As Europe and Britain's major trading partner and ally, the U.S. economy will feel the effects of a Brexit and stock prices will likely fall if the nation departs the European Union. Brexit is a line in the sand; Democracy is out of vogue in Europe, and the British people's desire to vote for their individual destiny appears to be a punishable offense for those against a Brexit. Nothing substantive is likely to happen either way regarding the June 23 vote. However, politicians on both sides in Britain as well as in the rest of Europe continue to seed fear in the lead up to the vote. It is likely that we will continue to see this fear and uncertainty in the future as there are divisions that separate the will of the British people from the rest of Europe.
Issue two -- A sheepish Fed will act
June meeting. The Fed hiked rates in December for the first time in nine years and promised 3-4 more such increases in 2016. So far in 2016, the Fed has not increased rates by one basis point. This year, the central bank has vacillated between contagion from foreign markets in Asia and Europe and questionable U.S. data as the rationale for inaction. They announced a new orientation toward future rate hikes, or "gradualism" at their March meeting. Gradualism means the Fed will take their time, but so far it has meant they have done nothing, fueling stock prices higher with accommodative juice. The Fed could be facing a heads they lose, tails they lose situation regarding equity prices at this time. If they raise rates, it is naturally bearish for stock prices as equities must compete with fixed income products for investor capital. Rising rates will increase the appeal of bonds at a time when stock prices are very high on a historical basis and earnings are declining. As Tuesday May 17, the CAPE index illustrates that the average price to earnings ratio of the S&P 500 is at 25.69, far above the historical average of 16.67 or the median of 16.03. The bottom line, the CAPE tells us that stocks are not cheap in an environment where the Fed is in a tightening cycle.
If the Fed chooses to leave rates unchanged, a rising potential for inflation could lead equity prices lower. I believe that the Fed is falling behind the inflation curve as the prices of commodities have started to rise in 2016 trapping the Fed in a lose-lose situation. Volatility is here to stay. If U.S. economic data worsens equity prices will react to the downside and if it improves and the Fed hikes rates, equity prices will go lower as well.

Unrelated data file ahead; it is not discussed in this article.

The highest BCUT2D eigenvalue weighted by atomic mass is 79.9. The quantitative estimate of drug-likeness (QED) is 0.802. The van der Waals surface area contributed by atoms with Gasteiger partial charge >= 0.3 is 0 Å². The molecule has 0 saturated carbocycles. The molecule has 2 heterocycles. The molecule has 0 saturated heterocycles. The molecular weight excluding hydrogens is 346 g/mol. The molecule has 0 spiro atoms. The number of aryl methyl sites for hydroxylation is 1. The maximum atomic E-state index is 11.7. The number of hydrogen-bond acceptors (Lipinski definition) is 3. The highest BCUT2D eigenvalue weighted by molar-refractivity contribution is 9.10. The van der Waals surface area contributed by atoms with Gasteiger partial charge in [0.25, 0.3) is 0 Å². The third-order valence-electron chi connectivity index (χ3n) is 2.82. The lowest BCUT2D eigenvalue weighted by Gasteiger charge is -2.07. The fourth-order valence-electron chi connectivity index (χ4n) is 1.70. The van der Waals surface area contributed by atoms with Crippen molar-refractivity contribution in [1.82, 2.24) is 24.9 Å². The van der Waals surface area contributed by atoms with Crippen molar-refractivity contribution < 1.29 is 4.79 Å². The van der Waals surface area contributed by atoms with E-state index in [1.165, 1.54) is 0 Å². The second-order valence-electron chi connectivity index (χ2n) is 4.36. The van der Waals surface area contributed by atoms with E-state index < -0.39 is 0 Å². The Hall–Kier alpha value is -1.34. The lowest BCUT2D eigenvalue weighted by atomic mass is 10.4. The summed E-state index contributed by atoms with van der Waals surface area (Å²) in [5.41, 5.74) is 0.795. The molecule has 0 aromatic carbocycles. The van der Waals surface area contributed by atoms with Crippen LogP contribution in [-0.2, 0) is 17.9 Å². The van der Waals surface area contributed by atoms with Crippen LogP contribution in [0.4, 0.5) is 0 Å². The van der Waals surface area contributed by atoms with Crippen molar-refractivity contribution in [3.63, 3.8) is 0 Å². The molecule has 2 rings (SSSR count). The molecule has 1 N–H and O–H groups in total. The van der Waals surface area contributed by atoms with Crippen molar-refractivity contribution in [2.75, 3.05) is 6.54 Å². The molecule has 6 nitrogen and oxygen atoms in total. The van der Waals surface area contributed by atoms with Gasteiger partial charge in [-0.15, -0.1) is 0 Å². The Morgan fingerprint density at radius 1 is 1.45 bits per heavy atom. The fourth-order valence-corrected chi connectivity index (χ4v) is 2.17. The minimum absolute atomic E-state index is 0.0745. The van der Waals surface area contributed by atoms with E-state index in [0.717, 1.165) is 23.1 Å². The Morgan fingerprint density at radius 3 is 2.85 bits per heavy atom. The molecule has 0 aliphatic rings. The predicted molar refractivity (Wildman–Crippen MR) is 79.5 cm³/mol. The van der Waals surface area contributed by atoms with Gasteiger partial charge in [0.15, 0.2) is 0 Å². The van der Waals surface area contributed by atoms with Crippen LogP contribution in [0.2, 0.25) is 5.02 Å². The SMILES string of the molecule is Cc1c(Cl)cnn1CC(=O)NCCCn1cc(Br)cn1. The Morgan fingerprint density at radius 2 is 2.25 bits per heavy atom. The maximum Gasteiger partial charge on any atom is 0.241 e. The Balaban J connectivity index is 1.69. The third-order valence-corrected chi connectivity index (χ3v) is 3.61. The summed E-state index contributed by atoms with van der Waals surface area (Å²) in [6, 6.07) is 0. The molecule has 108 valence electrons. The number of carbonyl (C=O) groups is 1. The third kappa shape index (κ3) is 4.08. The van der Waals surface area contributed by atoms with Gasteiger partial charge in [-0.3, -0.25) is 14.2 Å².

Over recent years, we had seen a win-win period where equity prices rose when the Fed left interest rates at zero -- bad new meant a continuation of cheap money and increasing equity prices. The good news was positive for stocks. However, now it appears that we are in for
Issue three -- The election from hell
If anyone told you last year that the 2016 Presidential election in the United States would pit Democrat Hillary Clinton in one corner of the ring against Republican Donald Trump in the other corner, you would have told them to have their head examined. The boxing ring analogy is quite appropriate in the case of these two bombastic candidates. It will be a match that will be entertaining and uncomfortable to watch. It will be a divisive contest, and it will be like no other that I have witnessed in my lifetime. Love him or hate him, Trump has received more Republican votes than any candidate in history. Trump's appeal to a segment of the U.S. has increased voter participation simply because of his candidacy. Hillary Clinton will be the first woman ever to receive a major party's nomination for the highest office in the U.S. and could be the first female leader of the free world. Both candidates are outspoken, and both will fight like heavyweights for the job. Decorum, etiquette and Roberts Rules of Order are not going to highlight this election.
This U.S. election will determine the course of U.S. policy around the world; the results will influence markets like no other in history. Therefore, political volatility with two extreme nominees is highly likely to translate into extreme market volatility at least until November, possibly after.
Stocks are already expensive -- No value in equities
The three issues facing markets over the next six months alone are reasons for extreme volatility in stock prices. However, these are the known issues, and there are likely to be others that we have not yet contemplated. The Chinese economy continues to shift from heavy manufacturing to a consumer orientation which is likely to cause further devaluations of the yuan and a continuation of slower growth in the Asian nation. The Japanese economy is a basket case, and North Korea continues to flex its nuclear muscle. The potential for terrorist events around the world has not abated, if anything it has increased with the attacks in Paris, San Bernardino, and Brussels over recent months. The world continues to be unstable and surprise events will not be positive for equities that are overpriced.
The Carden Smart Wealth Indices provide an emotion-free view of markets and can dampen volatility when market activity flashes warning signs. These indices may serve as market volatility insurance.
While U.S. equity prices have been on the rise since February, they seem to have run into a wall of resistance over recent week. The Carden Smart Hedge Index remains in cash since mid-December. There are many moving pieces when it comes to the direction of world markets across all asset classes. Now is a good time to take stock of portfolios and plan for a volatile future. The three major issues described in this piece are enough to cause extreme market volatility; the unknown only adds more reasons to exercise a high level of caution in approaching markets at this time.
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I wrote this article myself, and it expresses my own opinions. I am not receiving compensation for it (other than from Seeking Alpha). I have no business relationship with any company whose stock is mentioned in this article.